By Kumar David –
Where do truths lurk before they are discovered by humans?
Suppose a mathematician discovers a theorem in 1916, does it mean that this truth was invalid before then? Of course not; it existed in 1915, in 1815, in BC 1915 and before. Where then did it hide? This discourse has overtones of Platonism but lies at the heart of the long arguments between Ramanujan and G.H. Hardy. At issue was the former’s religious faith and Hardy’s atheism strengthened by his friend Bertrand Russel’s rationalism. Russel, a Wrangler (so was Hardy), was a lecturer at Cambridge before he was kicked out for pacifism, rationalism and atheism in 1916.
What got me going on today’s ruminations was that on the Colombo-Bangkok leg of my journey to Hong Kong two weeks ago I watched The Man Who Knew Infinity, an enjoyable film about the Cambridge days of Sirinivasa Ramanujan, a poor Madras Tamil Brahmin now recognised as a mathematical genius. Ramanujan had no formal training in mathematics before joining Cambridge in 1914 at the age of 27 thanks to Hardy’s efforts; but his previous untutored solo work was stunning. This adds wonder to the question: “Where do ideas come from?”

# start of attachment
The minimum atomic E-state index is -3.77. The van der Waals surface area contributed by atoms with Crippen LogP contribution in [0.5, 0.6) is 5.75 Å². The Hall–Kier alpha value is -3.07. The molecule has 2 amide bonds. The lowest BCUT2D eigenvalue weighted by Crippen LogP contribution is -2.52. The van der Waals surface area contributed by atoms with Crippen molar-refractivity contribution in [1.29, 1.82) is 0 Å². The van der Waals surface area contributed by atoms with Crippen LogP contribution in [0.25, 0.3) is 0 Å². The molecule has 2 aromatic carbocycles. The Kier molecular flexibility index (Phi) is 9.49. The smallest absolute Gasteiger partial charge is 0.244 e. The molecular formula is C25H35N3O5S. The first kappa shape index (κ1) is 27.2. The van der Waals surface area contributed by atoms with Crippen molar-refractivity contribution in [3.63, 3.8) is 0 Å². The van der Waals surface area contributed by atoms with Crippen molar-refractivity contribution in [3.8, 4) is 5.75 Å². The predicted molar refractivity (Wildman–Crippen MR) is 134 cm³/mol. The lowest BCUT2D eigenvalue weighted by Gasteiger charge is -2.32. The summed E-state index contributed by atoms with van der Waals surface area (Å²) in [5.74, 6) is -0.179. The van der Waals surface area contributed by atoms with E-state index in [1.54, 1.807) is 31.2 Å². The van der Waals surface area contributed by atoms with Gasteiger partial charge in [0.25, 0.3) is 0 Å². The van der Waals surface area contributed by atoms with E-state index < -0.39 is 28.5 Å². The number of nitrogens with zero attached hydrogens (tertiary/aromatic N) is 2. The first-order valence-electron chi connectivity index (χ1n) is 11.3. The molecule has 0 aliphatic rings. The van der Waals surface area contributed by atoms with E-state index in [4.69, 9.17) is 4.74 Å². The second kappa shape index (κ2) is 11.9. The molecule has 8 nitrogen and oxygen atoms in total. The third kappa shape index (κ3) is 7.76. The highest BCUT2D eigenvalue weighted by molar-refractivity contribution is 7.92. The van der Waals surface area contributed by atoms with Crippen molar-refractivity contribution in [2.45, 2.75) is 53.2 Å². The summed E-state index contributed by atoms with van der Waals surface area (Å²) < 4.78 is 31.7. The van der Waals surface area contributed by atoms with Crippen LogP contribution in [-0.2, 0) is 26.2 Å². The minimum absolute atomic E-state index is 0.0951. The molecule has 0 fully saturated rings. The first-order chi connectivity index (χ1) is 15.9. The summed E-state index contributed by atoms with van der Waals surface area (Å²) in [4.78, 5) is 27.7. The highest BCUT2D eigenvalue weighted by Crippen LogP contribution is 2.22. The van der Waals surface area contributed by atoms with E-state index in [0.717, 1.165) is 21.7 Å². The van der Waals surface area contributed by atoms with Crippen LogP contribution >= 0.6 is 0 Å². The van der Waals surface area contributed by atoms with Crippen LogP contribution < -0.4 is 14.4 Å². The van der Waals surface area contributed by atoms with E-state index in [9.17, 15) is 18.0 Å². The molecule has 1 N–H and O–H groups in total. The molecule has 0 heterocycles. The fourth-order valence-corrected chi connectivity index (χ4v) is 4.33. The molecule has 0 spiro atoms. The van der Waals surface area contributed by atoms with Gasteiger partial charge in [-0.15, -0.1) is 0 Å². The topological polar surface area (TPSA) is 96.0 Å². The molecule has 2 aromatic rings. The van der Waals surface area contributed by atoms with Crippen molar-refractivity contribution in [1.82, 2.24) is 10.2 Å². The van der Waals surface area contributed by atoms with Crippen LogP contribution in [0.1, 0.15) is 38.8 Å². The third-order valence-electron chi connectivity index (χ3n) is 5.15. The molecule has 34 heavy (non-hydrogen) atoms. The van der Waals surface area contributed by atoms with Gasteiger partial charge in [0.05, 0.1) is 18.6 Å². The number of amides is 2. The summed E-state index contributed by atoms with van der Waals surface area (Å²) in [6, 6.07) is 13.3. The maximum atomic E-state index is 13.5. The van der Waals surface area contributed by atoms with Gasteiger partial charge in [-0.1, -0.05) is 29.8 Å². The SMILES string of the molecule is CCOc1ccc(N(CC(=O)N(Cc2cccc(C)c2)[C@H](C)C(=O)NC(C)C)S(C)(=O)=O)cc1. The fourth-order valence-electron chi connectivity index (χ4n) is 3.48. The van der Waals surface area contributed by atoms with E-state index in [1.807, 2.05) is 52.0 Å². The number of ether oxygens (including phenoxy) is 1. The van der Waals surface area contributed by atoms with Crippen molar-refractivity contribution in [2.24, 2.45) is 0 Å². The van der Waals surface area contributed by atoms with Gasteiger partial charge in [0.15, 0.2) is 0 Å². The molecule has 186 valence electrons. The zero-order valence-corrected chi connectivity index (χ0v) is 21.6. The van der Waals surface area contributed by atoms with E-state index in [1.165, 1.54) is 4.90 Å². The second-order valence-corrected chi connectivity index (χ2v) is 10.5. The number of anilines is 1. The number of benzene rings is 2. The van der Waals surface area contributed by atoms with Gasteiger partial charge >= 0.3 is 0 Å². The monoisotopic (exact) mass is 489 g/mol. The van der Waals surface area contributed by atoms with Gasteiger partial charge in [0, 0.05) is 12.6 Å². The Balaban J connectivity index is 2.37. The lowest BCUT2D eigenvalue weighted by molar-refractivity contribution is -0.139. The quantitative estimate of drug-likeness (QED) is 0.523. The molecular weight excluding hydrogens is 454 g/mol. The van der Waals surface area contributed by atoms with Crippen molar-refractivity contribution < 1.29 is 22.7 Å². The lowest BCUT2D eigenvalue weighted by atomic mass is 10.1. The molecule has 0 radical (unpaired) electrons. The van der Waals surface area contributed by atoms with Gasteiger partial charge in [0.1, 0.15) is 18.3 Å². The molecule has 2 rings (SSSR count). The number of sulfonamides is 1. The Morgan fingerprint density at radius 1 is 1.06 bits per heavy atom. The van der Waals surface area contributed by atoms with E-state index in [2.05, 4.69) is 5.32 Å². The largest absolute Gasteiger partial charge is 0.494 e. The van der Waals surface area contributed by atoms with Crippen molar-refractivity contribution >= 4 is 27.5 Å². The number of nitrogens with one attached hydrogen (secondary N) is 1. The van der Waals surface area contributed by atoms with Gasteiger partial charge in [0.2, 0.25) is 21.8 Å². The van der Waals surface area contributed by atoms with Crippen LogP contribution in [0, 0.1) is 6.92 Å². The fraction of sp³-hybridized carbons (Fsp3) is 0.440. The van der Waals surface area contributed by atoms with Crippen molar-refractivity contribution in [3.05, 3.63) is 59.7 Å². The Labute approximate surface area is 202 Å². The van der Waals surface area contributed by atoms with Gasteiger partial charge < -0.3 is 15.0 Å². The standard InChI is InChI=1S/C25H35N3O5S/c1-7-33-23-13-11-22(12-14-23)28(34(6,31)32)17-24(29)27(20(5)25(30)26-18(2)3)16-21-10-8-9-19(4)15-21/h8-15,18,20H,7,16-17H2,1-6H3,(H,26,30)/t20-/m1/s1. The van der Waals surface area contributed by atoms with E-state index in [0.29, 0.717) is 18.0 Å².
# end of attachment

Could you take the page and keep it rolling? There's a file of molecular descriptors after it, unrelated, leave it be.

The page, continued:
There are many sides to the film that I cannot deal with; my focus is on the dispute about god and the sources of knowledge between Ramanujan (Dev Patel) and his mentor, another brilliant mathematician Godfrey Harlod Hardy (Jeremy Irons) who was only 10 years older. A second mentor who played a role in Ramanajun’s Cambridge days was John Edensor Littlewood, a Senior Wrangler (played by Toby Jones in the film) – Jeremy Northm plays Russel.
Hardy and Ramanujan
Hardy is said to have rated Ramanujan side by side with Euler, Jacobi and even Gauss and if he meant potential, not achievement – Ramanujan died of tuberculosis at the age of 32 – it is reasonable about the first two, both algorists like Ramanujan. But to include Carl Friedrich Gauss is a considerable stretch of Ramanujan’s potential had he lived to a ripe age. A scene in the film has Hardy reading out a note from Littlewood projecting Ramanujan’s latent potential as akin to Newton. This is baloney and probably the note was concocted by the film makers. Newton, for cognoscenti and laymen alike, is supreme among scientists; he was no mere mathematician. Nothing Ramanujan is likely to have achieved had he lived long could have stood beside the impact Newtonian physics (Classical Mechanics) has had on the practical world. Not just scientists but every engineer is reminded of this every working day.